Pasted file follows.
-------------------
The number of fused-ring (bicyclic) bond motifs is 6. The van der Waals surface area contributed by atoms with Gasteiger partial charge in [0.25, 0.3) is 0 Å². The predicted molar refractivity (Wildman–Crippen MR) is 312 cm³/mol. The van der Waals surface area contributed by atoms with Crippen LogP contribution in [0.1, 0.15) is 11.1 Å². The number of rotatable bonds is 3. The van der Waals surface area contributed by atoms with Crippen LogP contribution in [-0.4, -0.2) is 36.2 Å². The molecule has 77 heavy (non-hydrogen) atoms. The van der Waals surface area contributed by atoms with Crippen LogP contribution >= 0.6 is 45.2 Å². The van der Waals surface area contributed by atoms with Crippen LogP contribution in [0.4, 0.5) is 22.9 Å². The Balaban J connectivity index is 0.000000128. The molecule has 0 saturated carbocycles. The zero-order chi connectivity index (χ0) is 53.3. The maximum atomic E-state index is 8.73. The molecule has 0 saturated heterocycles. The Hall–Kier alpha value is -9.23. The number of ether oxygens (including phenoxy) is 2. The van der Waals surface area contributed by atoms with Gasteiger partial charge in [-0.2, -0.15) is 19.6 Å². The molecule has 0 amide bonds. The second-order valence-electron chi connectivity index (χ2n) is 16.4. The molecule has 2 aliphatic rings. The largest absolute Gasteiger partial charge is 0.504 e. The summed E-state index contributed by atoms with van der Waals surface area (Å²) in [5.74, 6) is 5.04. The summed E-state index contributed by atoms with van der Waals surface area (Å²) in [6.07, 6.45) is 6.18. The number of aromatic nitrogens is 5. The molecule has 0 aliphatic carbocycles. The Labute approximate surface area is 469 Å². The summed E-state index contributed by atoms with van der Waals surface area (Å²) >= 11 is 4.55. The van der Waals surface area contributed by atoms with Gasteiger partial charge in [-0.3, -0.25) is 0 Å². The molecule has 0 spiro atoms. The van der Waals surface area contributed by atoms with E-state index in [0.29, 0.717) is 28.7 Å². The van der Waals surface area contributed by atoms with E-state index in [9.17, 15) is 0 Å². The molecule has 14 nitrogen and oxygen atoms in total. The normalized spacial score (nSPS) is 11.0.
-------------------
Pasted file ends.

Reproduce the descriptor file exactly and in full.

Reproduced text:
The number of fused-ring (bicyclic) bond motifs is 6. The van der Waals surface area contributed by atoms with Gasteiger partial charge in [0.25, 0.3) is 0 Å². The predicted molar refractivity (Wildman–Crippen MR) is 312 cm³/mol. The van der Waals surface area contributed by atoms with Crippen LogP contribution in [0.1, 0.15) is 11.1 Å². The number of rotatable bonds is 3. The van der Waals surface area contributed by atoms with Crippen LogP contribution in [-0.4, -0.2) is 36.2 Å². The molecule has 77 heavy (non-hydrogen) atoms. The van der Waals surface area contributed by atoms with Crippen LogP contribution >= 0.6 is 45.2 Å². The van der Waals surface area contributed by atoms with Crippen LogP contribution in [0.4, 0.5) is 22.9 Å². The Balaban J connectivity index is 0.000000128. The molecule has 0 saturated carbocycles. The zero-order chi connectivity index (χ0) is 53.3. The maximum atomic E-state index is 8.73. The molecule has 0 saturated heterocycles. The Hall–Kier alpha value is -9.23. The number of ether oxygens (including phenoxy) is 2. The van der Waals surface area contributed by atoms with Gasteiger partial charge in [-0.2, -0.15) is 19.6 Å². The molecule has 0 amide bonds. The second-order valence-electron chi connectivity index (χ2n) is 16.4. The molecule has 2 aliphatic rings. The largest absolute Gasteiger partial charge is 0.504 e. The summed E-state index contributed by atoms with van der Waals surface area (Å²) in [5.74, 6) is 5.04. The summed E-state index contributed by atoms with van der Waals surface area (Å²) in [6.07, 6.45) is 6.18. The number of aromatic nitrogens is 5. The molecule has 0 aliphatic carbocycles. The Labute approximate surface area is 469 Å². The summed E-state index contributed by atoms with van der Waals surface area (Å²) >= 11 is 4.55. The van der Waals surface area contributed by atoms with Gasteiger partial charge in [-0.3, -0.25) is 0 Å². The molecule has 0 spiro atoms. The van der Waals surface area contributed by atoms with E-state index in [0.29, 0.717) is 28.7 Å². The van der Waals surface area contributed by atoms with E-state index in [9.17, 15) is 0 Å². The molecule has 14 nitrogen and oxygen atoms in total. The normalized spacial score (nSPS) is 11.0.